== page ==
Democracy, Diversity, & Disability14th Annual Meeting of Society for Disability StudiesWinnipeg, MBJune 20--23, 2001 A Loneliness that Humbles the Spirit Jean Campbell, Ph.D. Director, Program in Consumer Studies and Training Missouri Institute of Mental Health 5400 Arsenal Street, St. Louis, MO 63139 University of Missouri—Columbia School of Medicine
Presentation Outline • impact of labeling people • role of the media • findings of consumer studies • conclusion
Impact of labeling people:A loneliness that humbles the spirit Social support of people with mental illness is critical to their reintegration into the community, and their efforts towards recovery.
Impact of labeling people: A loneliness that humbles the spirit • The lives of consumers are set apart by angry or indifferent communities that reject, shun, and sometimes attack them.
Impact of labeling people:A loneliness that humbles the spirit • False but pervasive stereotypes of consumers as dangerous, unpredictable, incompetent individuals who do not know what is in their own best interests persist in our popular culture,
Impact of labeling people:A loneliness that humbles the spirit • This social isolation has profound effects on the well-being of mental health consumers by impoverishing their sense of worth and dignity.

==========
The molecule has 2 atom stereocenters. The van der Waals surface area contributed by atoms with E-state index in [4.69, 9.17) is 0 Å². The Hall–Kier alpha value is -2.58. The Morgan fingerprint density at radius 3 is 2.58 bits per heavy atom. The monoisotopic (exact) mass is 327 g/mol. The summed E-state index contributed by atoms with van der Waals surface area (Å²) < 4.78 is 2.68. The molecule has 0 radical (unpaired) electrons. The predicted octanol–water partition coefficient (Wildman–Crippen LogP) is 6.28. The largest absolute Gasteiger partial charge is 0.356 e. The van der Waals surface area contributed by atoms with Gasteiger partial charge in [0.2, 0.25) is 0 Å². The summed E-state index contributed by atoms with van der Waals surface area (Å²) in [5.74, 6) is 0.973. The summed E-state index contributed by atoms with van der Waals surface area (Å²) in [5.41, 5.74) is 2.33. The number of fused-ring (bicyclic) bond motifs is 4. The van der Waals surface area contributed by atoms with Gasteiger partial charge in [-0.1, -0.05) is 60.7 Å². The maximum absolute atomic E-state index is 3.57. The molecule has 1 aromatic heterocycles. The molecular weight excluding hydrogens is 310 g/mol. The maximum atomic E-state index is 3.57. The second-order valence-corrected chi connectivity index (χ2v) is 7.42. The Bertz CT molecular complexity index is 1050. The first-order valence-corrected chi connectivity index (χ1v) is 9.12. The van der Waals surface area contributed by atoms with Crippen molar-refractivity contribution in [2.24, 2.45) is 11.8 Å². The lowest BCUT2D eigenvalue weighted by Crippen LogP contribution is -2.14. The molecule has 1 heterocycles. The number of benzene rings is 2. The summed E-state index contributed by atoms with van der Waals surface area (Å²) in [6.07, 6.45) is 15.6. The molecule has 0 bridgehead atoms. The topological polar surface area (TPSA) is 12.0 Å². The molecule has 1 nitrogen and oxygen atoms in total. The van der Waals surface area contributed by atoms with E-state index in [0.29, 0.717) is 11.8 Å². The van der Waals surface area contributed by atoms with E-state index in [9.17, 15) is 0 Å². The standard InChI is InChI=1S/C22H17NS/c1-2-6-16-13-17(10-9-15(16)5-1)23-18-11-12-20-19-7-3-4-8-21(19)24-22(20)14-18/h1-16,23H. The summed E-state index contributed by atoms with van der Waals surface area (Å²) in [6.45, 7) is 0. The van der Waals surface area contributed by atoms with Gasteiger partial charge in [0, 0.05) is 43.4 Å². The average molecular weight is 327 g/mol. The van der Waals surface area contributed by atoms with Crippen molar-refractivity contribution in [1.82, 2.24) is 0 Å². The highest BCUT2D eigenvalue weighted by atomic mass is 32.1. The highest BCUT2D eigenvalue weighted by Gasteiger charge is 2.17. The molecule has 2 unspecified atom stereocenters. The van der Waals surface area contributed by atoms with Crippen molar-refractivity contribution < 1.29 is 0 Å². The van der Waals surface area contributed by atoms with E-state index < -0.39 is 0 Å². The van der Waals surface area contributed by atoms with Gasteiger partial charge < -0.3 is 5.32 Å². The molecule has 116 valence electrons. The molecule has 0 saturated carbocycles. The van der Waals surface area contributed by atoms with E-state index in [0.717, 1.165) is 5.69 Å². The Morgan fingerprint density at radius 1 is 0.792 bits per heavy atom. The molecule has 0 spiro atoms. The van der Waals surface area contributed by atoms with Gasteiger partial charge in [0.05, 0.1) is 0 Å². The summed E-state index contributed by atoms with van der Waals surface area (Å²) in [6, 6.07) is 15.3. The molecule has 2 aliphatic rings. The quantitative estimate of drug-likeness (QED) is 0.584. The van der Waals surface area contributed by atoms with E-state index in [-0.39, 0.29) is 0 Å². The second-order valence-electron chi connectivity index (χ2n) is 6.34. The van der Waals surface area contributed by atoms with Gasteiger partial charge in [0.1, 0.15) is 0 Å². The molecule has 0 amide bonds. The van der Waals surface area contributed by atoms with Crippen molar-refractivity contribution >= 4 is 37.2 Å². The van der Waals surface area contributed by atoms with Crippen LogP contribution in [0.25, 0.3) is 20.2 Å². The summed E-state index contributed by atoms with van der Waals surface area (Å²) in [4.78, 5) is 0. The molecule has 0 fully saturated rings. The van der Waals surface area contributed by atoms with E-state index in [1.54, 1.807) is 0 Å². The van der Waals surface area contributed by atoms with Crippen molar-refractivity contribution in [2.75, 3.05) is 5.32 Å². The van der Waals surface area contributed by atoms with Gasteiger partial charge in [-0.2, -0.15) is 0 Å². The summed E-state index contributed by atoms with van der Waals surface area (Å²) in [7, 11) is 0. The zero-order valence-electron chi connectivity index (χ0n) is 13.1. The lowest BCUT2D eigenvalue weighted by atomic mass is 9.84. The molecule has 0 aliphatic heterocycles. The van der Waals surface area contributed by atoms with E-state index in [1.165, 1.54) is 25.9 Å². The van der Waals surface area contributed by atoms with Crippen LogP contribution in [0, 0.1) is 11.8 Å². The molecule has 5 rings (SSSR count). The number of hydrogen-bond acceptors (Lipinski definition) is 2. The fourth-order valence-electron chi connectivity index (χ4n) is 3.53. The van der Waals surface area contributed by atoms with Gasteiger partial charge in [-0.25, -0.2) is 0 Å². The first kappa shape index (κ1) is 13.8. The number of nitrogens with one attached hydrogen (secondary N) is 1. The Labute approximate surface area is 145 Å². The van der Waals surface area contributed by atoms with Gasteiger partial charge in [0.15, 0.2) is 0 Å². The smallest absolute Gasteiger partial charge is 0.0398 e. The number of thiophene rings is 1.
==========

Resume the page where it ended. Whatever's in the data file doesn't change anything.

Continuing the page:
Impact of labeling people:A loneliness that humbles the spirit • By looking at the communities that fear and reject mental health consumers, • and the peer communities that provide acceptance and understanding, • we begin to appreciate the profound link between the rehabilitation of mental health consumers, and their validation as social beings.
Impact of labeling people:A loneliness that humbles the spirit • It is within a context of social relationships that we can build an identity acceptable to ourselves and acceptable to others. • This sense of personhoodor dignity of being is essential to our mental health.
Impact of labeling people:A loneliness that humbles the spirit • Stigma and prejudice undermine social connectedness, • and the potential for human companionship-- It is our attitudes and behaviors towards each other that determine our opportunities • to laugh • to touch another • and to dream.
Impact of labeling people:A loneliness that humbles the spirit • In order for people with mental illness to realize fragile visions of recovery-- as a society we must seek ways to repair the damage to people assaulted by fearful and uncaring communities.
Impact of labeling people:A loneliness that humbles the spirit • Individually, we must each bear witness to a shared culpability for the production of stereotypy, and a shared responsibility to make things better.
Impact of labeling people: A loneliness that humbles the spirit • Stigma and prejudice are the underbelly of social support, polluting the public and private spaces that people occupy in everyday life-- home neighborhood school workplace hospital and clinic.
Impact of labeling people:A loneliness that humbles the spirit • It is in the places that people habit and recreate, • that prejudice intrudes to corrupt relationships of trust, acceptance, and respect.